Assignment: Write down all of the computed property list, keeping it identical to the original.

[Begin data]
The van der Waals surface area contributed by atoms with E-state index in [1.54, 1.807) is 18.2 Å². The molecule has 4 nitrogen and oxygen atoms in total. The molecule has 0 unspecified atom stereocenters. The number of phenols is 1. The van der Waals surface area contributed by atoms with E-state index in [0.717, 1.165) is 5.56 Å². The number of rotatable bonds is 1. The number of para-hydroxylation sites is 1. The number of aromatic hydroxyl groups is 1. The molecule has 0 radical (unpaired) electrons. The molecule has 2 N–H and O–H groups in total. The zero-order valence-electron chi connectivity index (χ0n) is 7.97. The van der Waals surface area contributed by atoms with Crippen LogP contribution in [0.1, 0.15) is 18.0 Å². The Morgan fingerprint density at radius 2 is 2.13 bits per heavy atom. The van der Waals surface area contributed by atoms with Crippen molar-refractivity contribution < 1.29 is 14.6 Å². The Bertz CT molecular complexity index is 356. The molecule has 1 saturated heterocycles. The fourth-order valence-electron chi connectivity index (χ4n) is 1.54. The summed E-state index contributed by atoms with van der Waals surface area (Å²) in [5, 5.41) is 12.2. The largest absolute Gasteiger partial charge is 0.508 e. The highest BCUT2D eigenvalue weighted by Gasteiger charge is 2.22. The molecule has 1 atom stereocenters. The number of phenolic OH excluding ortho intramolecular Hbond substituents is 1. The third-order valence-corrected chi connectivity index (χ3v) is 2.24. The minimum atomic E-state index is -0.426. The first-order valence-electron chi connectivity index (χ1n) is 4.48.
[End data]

The van der Waals surface area contributed by atoms with E-state index in [1.54, 1.807) is 18.2 Å². The molecule has 4 nitrogen and oxygen atoms in total. The molecule has 0 unspecified atom stereocenters. The number of phenols is 1. The van der Waals surface area contributed by atoms with E-state index in [0.717, 1.165) is 5.56 Å². The number of rotatable bonds is 1. The number of para-hydroxylation sites is 1. The number of aromatic hydroxyl groups is 1. The molecule has 0 radical (unpaired) electrons. The molecule has 2 N–H and O–H groups in total. The zero-order valence-electron chi connectivity index (χ0n) is 7.97. The van der Waals surface area contributed by atoms with Crippen LogP contribution in [0.1, 0.15) is 18.0 Å². The Morgan fingerprint density at radius 2 is 2.13 bits per heavy atom. The van der Waals surface area contributed by atoms with Crippen molar-refractivity contribution < 1.29 is 14.6 Å². The Bertz CT molecular complexity index is 356. The molecule has 1 saturated heterocycles. The fourth-order valence-electron chi connectivity index (χ4n) is 1.54. The summed E-state index contributed by atoms with van der Waals surface area (Å²) in [5, 5.41) is 12.2. The largest absolute Gasteiger partial charge is 0.508 e. The highest BCUT2D eigenvalue weighted by Gasteiger charge is 2.22. The molecule has 1 atom stereocenters. The number of phenolic OH excluding ortho intramolecular Hbond substituents is 1. The third-order valence-corrected chi connectivity index (χ3v) is 2.24. The minimum atomic E-state index is -0.426. The first-order valence-electron chi connectivity index (χ1n) is 4.48.